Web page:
Five Tips for Making Your Leases Work with Your Loan Documents

July 2013

By Jennifer Schulz


Many owners take out loans to help finance their purchase of real estate.  Over time, those original loans may be refinanced, or the owners may take out additional loans, at which times new lenders enter the picture.  Generally, these lenders agree to fund the purchase or refinance of the property in exchange for taking back the real estate as collateral.  If the owner defaults, the lenders have the right to foreclose on the property and become the new owners.  With that in mind, lenders take steps to ensure that their real estate collateral is not encumbered by anything that could reduce the property’s value or income stream.  One such step is to ensure that the property is not subject to any leases that contain problematic provisions.  In some cases, owners enter into leases prior to taking out a loan on the property.  For example, an owner may buy the property with cash, and later apply for a loan.  In such cases, the owners should keep in mind that if they want to take out a loan in the future, the lenders will require certain terms in their leases to ensure that the collateral will be valuable.  Here are five things to consider when negotiating a lease for property that is or will be financed by a lender.

1.       Lease Provisions.  There are some provisions that lenders definitely do not like.  For instance, adding an option to purchase or a right of first refusal can impair the alienability of the property.  Among other problems, if the landlord defaults on the loan, the lender may want to be able to recoup its investment by selling the property, and those types of rights make it more difficult for the lender to do so.  Lenders also want to be sure that there is a steady stream of income, so landlords should try to limit provisions that allow tenants to reduce or offset their rent, terminate the lease early, or go dark.  There are also provisions that lenders like (and may even require) leases to include, such as clauses that require tenants to give the lender notice of any landlord default, and that allow the lender to cure such a default before the tenant can exercise its remedies.  Lenders also prefer that the lease allows the lender to have control over insurance proceeds and how they are utilized in the event of a casualty.

2.       SNDA.  Owners who may want to obtain future loans on the property should include language in their leases that makes the lease subject to any future lender’s rights.  These types of clauses have been held to be enforceable.  To avoid the risk that the lease will be terminated following a foreclosure, tenants often ask for a subordination, attornment, and non-disturbance agreement, or SNDA (which we discussed in our February 2012 Dirt Report), but depending on the size of the transaction and the leverage of the tenant, the lender may or may not be willing to entertain such a request, and when they do, they often require that the SNDA be on their form.  Once an SNDA has been executed, it is important to remember that the lender will likely need to consent to any future amendment to the lease, even if the loan documents themselves don’t require lender consent.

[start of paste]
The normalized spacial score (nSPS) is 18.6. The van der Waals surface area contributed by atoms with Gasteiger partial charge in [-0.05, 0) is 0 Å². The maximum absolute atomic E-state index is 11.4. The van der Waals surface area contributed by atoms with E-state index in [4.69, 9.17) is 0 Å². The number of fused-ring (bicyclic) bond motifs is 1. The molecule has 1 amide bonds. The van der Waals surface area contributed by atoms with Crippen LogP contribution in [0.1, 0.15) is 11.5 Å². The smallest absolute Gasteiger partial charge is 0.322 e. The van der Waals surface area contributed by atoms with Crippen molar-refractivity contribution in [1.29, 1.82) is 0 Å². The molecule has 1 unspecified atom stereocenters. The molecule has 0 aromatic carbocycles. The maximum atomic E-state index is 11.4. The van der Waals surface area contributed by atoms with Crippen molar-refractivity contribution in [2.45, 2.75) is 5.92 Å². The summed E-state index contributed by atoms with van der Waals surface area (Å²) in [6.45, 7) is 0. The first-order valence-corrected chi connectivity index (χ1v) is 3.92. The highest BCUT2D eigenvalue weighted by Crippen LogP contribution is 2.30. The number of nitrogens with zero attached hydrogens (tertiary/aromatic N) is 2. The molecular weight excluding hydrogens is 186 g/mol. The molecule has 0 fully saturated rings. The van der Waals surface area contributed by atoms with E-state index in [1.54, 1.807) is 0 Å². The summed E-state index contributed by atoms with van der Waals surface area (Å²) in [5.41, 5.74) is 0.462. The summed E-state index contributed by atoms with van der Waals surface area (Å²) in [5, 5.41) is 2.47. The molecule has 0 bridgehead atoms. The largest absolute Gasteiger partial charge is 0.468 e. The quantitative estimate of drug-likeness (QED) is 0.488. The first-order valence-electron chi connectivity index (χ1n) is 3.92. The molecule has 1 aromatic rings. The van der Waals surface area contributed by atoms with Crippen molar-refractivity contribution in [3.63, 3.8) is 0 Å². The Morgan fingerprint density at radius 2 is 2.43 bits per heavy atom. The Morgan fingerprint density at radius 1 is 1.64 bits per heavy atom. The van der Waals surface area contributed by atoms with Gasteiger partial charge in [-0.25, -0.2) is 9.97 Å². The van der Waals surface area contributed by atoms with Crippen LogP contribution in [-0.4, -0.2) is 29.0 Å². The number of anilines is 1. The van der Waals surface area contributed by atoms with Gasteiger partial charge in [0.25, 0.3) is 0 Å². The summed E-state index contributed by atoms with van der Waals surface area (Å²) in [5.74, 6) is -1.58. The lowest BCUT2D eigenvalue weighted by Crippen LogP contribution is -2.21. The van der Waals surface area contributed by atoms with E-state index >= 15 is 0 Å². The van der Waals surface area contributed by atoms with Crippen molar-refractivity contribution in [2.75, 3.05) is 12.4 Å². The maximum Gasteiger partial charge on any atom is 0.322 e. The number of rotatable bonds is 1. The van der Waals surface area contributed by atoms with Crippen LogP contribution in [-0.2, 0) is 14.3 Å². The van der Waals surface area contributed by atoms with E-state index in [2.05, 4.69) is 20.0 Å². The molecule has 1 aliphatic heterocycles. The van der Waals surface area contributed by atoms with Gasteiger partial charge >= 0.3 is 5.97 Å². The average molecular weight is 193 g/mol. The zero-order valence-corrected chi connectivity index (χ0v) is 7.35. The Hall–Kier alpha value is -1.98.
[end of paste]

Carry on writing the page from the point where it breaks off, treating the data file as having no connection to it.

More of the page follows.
3.       Consent.  Lenders won’t necessarily care about every lease the landlord wants to enter into, but there is usually some threshold, whether it’s the size of the premises, the length of the term, or some other measure, and when a lease falls into that territory, the lender must consent before the landlord can enter to that lease, or else the landlord will be in default of the loan.  In addition, when amending a lease, the landlord should be aware of whether the lender’s consent is needed.  Generally, if the lease initially required the consent of the lender, the landlord will likely need the lender’s consent again in order to amend it, at least if the amendment is considered material.  This seems simple enough.  But what if the lender’s consent wasn’t required for the original lease?  In that case, the landlord probably will not need to get lender consent to amend the lease, unless the terms of the amendment kick it over the consent threshold and turn the deal into the type of lease that the lender would need to approve if the parties had originally negotiated it with the new terms added by the amendment.  For example, if the landlord agrees to give some rent relief to the tenant under the lease, but in exchange wants to increase the length of the term, that could turn an otherwise “minor” lease into something requiring lender approval.

4.       Requirements.  Be sure to review all of the loan documents carefully to understand all of the requirements.  There are often special ways in which notice must be given to the lender in order for the notice to be effective, or the loan may require that the lender receive copies of all the leases on the property, even if the lender doesn’t have approval rights over all leases.  The loan documents might also require the landlord to provide additional information that isn’t part of the lease itself, but will aid the lender in reviewing the lease, such as the tenant’s financial statements.

5.       Ground Leases.  When the lease involved is a ground lease, the tenant may also be borrowing money in order to finance its development of the property.  This situation has different considerations, as the lender’s concerns have shifted.  For example, it will be thinking about what it will be able to do with the property in the event the tenant defaults under the loan and the lender then becomes the tenant.  In that case, the lender is likely to be concerned about provisions such as assignment and subletting.   In addition, if the tenant defaults under the ground lease, the lender needs the ability to cure the default; otherwise the lender risks losing its investment if the lease is terminated before the loan is repaid.